OPINION - Talking Point: Does the City have a class problem?

 (Toby Melville / Reuters)
(Toby Melville / Reuters)

A report last month found that just 36 per cent of senior leadership positions in the City are held by staff who come from lower socio-economic backgrounds. The City of London’s socio-economic diversity task force, which the Treasury and business department commissioned, has set a target for this to reach 50 per cent by 2030.

Major banks have signed up to set goals on class representation, but, writing for the Standard, Kate Willis asks if quotas are the answer.

Most of the campaigners and bankers she spoke to said that things have improved since the Sutton Trust’s report in 2016, which claimed that working-class students were “systematically locked out of the top jobs in investment banking”.

However, she goes on to say that some do still feel the ongoing prejudice.

Does the City have a class problem? Let us know in the comments or on our Instagram for your chance to be featured on the ES website.

On Friday we asked: What do you think of suburbs revolting against Sadiq Khan’s Ulez expansion?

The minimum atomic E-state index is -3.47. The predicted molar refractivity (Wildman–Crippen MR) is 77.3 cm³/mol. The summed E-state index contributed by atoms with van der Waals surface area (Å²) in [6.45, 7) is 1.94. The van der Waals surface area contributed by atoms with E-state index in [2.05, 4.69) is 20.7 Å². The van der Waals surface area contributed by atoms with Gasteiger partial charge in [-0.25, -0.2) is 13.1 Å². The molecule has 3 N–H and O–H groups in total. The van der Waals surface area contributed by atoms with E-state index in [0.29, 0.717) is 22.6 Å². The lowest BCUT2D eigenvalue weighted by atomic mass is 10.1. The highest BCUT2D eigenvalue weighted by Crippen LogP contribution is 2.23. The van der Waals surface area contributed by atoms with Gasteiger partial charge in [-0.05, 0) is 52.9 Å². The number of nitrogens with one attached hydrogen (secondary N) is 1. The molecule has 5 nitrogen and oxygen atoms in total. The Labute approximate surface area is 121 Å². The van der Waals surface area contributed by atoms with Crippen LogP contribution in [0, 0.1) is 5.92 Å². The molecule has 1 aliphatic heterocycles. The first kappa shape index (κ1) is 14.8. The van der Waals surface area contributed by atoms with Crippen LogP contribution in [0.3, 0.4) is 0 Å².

The vast majority of responses on social media backed councils curbing the expansion of Ulez.

kw_1990_ldn on Instagram was one of those expressing that view: “Good they should just refuse to enforce it.”

thelondonwatchmaker said: “Just scrap it, it’s hurting the low end of the population.”

frogsandmogs criticised the Mayor: “London’s transport as a whole has gone backwards since Sadiq.”

mossman63 isn’t happy their car falls foul: “I bought my diesel 10 years ago, it’s cleaner they said … it’s cheaper they said … then they penalise me !”

Robert John, on Facebook, assessed the situation: “Some councils are asking for more time, some are refusing to cooperate. Total KHANage.”

On the other side of the argument, Rob Noon said it’s “car drivers whining yet again” while Paul Lee commented: “The suburbs need to do as they’re told! They’ve had years to prepare.”

Instagram user stormintormod also says the suburbs should get in line: “They’re the first ones to moan about air pollution. Are they thick or what?”